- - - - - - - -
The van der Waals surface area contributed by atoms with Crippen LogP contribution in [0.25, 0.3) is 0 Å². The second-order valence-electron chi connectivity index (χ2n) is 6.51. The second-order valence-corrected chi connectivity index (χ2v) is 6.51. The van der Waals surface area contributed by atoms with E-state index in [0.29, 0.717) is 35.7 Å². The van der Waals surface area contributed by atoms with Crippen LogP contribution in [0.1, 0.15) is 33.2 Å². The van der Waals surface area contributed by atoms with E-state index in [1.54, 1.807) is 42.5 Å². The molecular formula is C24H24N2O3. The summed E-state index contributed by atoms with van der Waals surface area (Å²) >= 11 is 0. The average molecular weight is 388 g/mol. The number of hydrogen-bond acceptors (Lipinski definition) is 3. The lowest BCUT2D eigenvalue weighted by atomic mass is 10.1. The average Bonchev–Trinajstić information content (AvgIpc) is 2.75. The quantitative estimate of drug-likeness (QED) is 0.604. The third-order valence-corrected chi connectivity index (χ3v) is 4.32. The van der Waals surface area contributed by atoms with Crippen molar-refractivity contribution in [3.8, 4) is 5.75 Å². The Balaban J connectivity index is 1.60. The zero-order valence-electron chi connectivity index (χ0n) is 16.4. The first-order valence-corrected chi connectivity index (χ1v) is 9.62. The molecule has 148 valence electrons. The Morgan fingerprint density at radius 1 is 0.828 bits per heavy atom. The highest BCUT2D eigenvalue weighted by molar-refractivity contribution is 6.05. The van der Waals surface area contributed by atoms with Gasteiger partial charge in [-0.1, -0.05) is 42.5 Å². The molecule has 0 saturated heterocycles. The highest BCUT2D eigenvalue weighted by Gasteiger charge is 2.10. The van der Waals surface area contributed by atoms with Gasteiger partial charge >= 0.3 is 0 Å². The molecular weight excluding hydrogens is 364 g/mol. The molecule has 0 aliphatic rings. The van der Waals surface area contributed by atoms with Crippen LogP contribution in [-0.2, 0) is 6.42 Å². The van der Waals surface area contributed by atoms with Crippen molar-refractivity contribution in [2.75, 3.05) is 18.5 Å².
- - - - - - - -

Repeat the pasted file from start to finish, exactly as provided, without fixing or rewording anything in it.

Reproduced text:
The van der Waals surface area contributed by atoms with Crippen LogP contribution in [0.25, 0.3) is 0 Å². The second-order valence-electron chi connectivity index (χ2n) is 6.51. The second-order valence-corrected chi connectivity index (χ2v) is 6.51. The van der Waals surface area contributed by atoms with E-state index in [0.29, 0.717) is 35.7 Å². The van der Waals surface area contributed by atoms with Crippen LogP contribution in [0.1, 0.15) is 33.2 Å². The van der Waals surface area contributed by atoms with E-state index in [1.54, 1.807) is 42.5 Å². The molecular formula is C24H24N2O3. The summed E-state index contributed by atoms with van der Waals surface area (Å²) >= 11 is 0. The average molecular weight is 388 g/mol. The number of hydrogen-bond acceptors (Lipinski definition) is 3. The lowest BCUT2D eigenvalue weighted by atomic mass is 10.1. The average Bonchev–Trinajstić information content (AvgIpc) is 2.75. The quantitative estimate of drug-likeness (QED) is 0.604. The third-order valence-corrected chi connectivity index (χ3v) is 4.32. The van der Waals surface area contributed by atoms with Crippen molar-refractivity contribution in [3.8, 4) is 5.75 Å². The Balaban J connectivity index is 1.60. The zero-order valence-electron chi connectivity index (χ0n) is 16.4. The first-order valence-corrected chi connectivity index (χ1v) is 9.62. The molecule has 148 valence electrons. The Morgan fingerprint density at radius 1 is 0.828 bits per heavy atom. The highest BCUT2D eigenvalue weighted by molar-refractivity contribution is 6.05. The van der Waals surface area contributed by atoms with Gasteiger partial charge in [-0.1, -0.05) is 42.5 Å². The molecule has 0 saturated heterocycles. The highest BCUT2D eigenvalue weighted by Gasteiger charge is 2.10. The van der Waals surface area contributed by atoms with Gasteiger partial charge >= 0.3 is 0 Å². The molecular weight excluding hydrogens is 364 g/mol. The molecule has 0 aliphatic rings. The van der Waals surface area contributed by atoms with Crippen LogP contribution in [-0.2, 0) is 6.42 Å². The van der Waals surface area contributed by atoms with Crippen molar-refractivity contribution in [2.75, 3.05) is 18.5 Å².